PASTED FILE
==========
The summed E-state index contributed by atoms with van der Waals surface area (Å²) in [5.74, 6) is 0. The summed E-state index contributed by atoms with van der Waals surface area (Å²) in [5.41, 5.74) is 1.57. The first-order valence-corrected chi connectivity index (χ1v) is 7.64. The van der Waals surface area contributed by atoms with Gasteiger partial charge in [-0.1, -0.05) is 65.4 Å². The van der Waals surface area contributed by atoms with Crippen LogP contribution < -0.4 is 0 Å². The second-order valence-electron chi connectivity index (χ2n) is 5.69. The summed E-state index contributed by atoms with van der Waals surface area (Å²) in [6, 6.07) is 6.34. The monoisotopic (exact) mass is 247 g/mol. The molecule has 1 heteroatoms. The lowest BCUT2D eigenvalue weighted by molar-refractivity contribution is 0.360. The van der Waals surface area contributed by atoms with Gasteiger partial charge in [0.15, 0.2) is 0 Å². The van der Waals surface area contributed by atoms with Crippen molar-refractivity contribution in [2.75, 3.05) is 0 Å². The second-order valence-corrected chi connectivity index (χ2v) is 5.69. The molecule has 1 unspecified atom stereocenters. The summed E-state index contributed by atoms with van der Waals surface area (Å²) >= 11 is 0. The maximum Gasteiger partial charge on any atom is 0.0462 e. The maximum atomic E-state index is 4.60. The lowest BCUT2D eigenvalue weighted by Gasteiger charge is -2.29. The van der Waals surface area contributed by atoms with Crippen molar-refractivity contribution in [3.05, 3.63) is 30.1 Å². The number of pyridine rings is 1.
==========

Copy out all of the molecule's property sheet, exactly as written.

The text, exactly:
The summed E-state index contributed by atoms with van der Waals surface area (Å²) in [5.74, 6) is 0. The summed E-state index contributed by atoms with van der Waals surface area (Å²) in [5.41, 5.74) is 1.57. The first-order valence-corrected chi connectivity index (χ1v) is 7.64. The van der Waals surface area contributed by atoms with Gasteiger partial charge in [-0.1, -0.05) is 65.4 Å². The van der Waals surface area contributed by atoms with Crippen LogP contribution < -0.4 is 0 Å². The second-order valence-electron chi connectivity index (χ2n) is 5.69. The summed E-state index contributed by atoms with van der Waals surface area (Å²) in [6, 6.07) is 6.34. The monoisotopic (exact) mass is 247 g/mol. The molecule has 1 heteroatoms. The lowest BCUT2D eigenvalue weighted by molar-refractivity contribution is 0.360. The van der Waals surface area contributed by atoms with Gasteiger partial charge in [0.15, 0.2) is 0 Å². The van der Waals surface area contributed by atoms with Crippen molar-refractivity contribution in [2.75, 3.05) is 0 Å². The second-order valence-corrected chi connectivity index (χ2v) is 5.69. The molecule has 1 unspecified atom stereocenters. The summed E-state index contributed by atoms with van der Waals surface area (Å²) >= 11 is 0. The maximum Gasteiger partial charge on any atom is 0.0462 e. The maximum atomic E-state index is 4.60. The lowest BCUT2D eigenvalue weighted by Gasteiger charge is -2.29. The van der Waals surface area contributed by atoms with Crippen molar-refractivity contribution in [3.05, 3.63) is 30.1 Å². The number of pyridine rings is 1.